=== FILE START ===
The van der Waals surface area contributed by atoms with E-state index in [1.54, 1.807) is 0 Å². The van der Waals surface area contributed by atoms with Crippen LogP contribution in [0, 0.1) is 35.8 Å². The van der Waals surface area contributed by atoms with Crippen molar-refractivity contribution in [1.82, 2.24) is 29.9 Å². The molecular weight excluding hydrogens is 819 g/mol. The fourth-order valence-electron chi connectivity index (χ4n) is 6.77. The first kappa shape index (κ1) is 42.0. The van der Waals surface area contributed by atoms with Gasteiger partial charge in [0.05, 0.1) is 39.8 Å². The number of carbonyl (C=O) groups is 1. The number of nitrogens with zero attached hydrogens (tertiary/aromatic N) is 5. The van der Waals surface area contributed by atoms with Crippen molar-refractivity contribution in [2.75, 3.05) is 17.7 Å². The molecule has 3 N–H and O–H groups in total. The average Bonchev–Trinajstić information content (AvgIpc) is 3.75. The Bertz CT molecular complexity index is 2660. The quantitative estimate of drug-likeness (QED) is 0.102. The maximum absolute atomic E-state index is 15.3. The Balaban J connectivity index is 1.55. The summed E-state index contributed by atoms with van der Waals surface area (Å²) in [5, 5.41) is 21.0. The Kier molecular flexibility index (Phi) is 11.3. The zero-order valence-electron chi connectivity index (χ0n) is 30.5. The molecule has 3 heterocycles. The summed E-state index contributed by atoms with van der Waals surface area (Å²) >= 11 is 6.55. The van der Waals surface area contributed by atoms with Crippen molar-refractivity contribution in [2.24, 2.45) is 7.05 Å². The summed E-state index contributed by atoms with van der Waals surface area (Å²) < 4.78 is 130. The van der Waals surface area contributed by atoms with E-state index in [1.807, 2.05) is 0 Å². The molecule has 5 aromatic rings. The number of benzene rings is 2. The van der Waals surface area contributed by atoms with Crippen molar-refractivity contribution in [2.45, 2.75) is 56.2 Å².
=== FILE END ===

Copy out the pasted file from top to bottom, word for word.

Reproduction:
The van der Waals surface area contributed by atoms with E-state index in [1.54, 1.807) is 0 Å². The van der Waals surface area contributed by atoms with Crippen LogP contribution in [0, 0.1) is 35.8 Å². The van der Waals surface area contributed by atoms with Crippen molar-refractivity contribution in [1.82, 2.24) is 29.9 Å². The molecular weight excluding hydrogens is 819 g/mol. The fourth-order valence-electron chi connectivity index (χ4n) is 6.77. The first kappa shape index (κ1) is 42.0. The van der Waals surface area contributed by atoms with Gasteiger partial charge in [0.05, 0.1) is 39.8 Å². The number of carbonyl (C=O) groups is 1. The number of nitrogens with zero attached hydrogens (tertiary/aromatic N) is 5. The van der Waals surface area contributed by atoms with Crippen molar-refractivity contribution in [2.75, 3.05) is 17.7 Å². The molecule has 3 N–H and O–H groups in total. The average Bonchev–Trinajstić information content (AvgIpc) is 3.75. The Bertz CT molecular complexity index is 2660. The quantitative estimate of drug-likeness (QED) is 0.102. The maximum absolute atomic E-state index is 15.3. The Balaban J connectivity index is 1.55. The summed E-state index contributed by atoms with van der Waals surface area (Å²) in [5, 5.41) is 21.0. The Kier molecular flexibility index (Phi) is 11.3. The zero-order valence-electron chi connectivity index (χ0n) is 30.5. The molecule has 3 heterocycles. The summed E-state index contributed by atoms with van der Waals surface area (Å²) >= 11 is 6.55. The van der Waals surface area contributed by atoms with Crippen molar-refractivity contribution in [2.24, 2.45) is 7.05 Å². The summed E-state index contributed by atoms with van der Waals surface area (Å²) < 4.78 is 130. The van der Waals surface area contributed by atoms with E-state index in [1.807, 2.05) is 0 Å². The molecule has 5 aromatic rings. The number of benzene rings is 2. The van der Waals surface area contributed by atoms with Crippen molar-refractivity contribution in [2.45, 2.75) is 56.2 Å².